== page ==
We’ll just put down a marker on this topic tonight. Many readers will have seen that James O’Keefe’s Project Veritas has new “undercover journalism” videos posted in which Twitter employees speak very informatively about how the company “shadow bans” conservative users and opinion. (See a compendium video below.)
O’Keefe doesn’t always hit the mark with the premise or execution of his undercover videos (most recently, for example, trying to bait the Washington Post into using a phony allegation about sexual misconduct for the basis of a story).
But in this case, he has succeeded in getting Twitter workers to candidly describe, on video, a practice that other sources have previously reported on, but without being able to produce such apparently definitive evidence.
It’s important to make a distinction here between the outright banning of user accounts, and the practice of shadow banning. Banning accounts outright means that accounts are removed by Twitter. Whatever has been posted through those accounts is deleted. Other users are no longer able to see it (even if the Web retains evidence, for some time, that it once existed).
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In one segment, engineer Parnay Singh talks about literally removing accounts, and his comments suggest that this is often done when Twitter thinks the account is a “bot” account, created to flood the environment with images, links, and theme words and slogans.
It matters that Twitter apparently focuses on what it deems “conservative” keywords and themes, in this effort to root out bot accounts. Having spent enough time on Twitter, I can say with a high level of confidence that bot accounts are also created by the left. There is no evidence of a similar diligence at Twitter about getting rid of those accounts.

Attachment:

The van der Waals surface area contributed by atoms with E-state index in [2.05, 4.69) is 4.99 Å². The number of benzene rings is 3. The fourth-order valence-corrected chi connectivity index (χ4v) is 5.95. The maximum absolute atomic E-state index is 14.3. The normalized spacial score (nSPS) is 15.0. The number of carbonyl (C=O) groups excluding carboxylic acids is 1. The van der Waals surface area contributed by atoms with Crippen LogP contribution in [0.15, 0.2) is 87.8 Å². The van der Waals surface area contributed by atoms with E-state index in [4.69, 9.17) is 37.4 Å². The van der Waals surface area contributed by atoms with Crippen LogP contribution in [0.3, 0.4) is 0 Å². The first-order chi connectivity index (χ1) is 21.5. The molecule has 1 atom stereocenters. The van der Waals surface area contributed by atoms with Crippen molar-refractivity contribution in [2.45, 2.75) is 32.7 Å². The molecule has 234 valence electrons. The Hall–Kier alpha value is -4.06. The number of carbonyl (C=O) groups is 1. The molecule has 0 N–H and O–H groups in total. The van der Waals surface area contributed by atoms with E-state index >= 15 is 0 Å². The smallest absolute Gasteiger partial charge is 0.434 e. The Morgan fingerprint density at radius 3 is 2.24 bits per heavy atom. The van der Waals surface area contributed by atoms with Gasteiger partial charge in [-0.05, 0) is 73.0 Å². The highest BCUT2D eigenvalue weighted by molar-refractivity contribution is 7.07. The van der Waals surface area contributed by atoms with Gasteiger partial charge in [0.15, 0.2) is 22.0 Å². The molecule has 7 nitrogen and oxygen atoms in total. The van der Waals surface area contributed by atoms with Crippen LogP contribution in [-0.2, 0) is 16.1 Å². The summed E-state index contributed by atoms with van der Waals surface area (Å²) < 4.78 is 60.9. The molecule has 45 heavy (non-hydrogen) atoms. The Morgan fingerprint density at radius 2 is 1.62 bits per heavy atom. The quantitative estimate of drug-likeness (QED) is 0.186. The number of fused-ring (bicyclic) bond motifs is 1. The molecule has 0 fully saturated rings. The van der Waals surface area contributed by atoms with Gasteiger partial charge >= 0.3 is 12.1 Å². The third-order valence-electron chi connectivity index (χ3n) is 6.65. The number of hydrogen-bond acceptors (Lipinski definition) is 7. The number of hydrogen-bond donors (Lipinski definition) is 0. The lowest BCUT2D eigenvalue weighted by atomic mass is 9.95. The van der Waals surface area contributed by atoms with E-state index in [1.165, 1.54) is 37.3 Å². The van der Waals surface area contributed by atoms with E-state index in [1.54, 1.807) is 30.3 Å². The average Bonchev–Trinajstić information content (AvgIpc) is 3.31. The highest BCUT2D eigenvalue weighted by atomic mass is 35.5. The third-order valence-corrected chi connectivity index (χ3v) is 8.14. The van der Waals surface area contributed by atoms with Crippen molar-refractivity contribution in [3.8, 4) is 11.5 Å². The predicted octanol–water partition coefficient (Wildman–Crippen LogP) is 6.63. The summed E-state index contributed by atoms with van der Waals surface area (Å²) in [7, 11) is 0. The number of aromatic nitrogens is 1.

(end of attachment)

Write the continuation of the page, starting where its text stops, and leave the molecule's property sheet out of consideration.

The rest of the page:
But the bias in this regard is not as important as the distinction between literal banning, and shadow banning. The shadow banning is more insidious. It’s insidious to the point of being objectively unfair, as opposed to simply biased, and a very wrong form of treatment for any Twitter user.
A former Twitter software engineer describes the shadow banning concept:
One strategy is to shadow ban so you have ultimate control. The idea of a shadow ban is that you ban someone but they don’t know they’ve been banned, because they keep posting and no one sees their content. So they just think that no one is engaging with their content, when in reality, no one is seeing it.
Be clear on this: the software engineer, Abhinov Vadrevu, is speaking of Twitter taking this action. Individual users cannot shadow ban other users in such a way that no one else on Twitter sees their content. Vadrevu means Twitter does this, to certain accounts depending on whose content they don’t want to be visible to the universe of users.
Yet the shadow banned users aren’t told this has been done to them. A literally banned user is often, if not always, told that he or she has been banned, and given a reason why. At the very least, the blunt honesty of the banning action — removal of the account — serves as the key piece of information.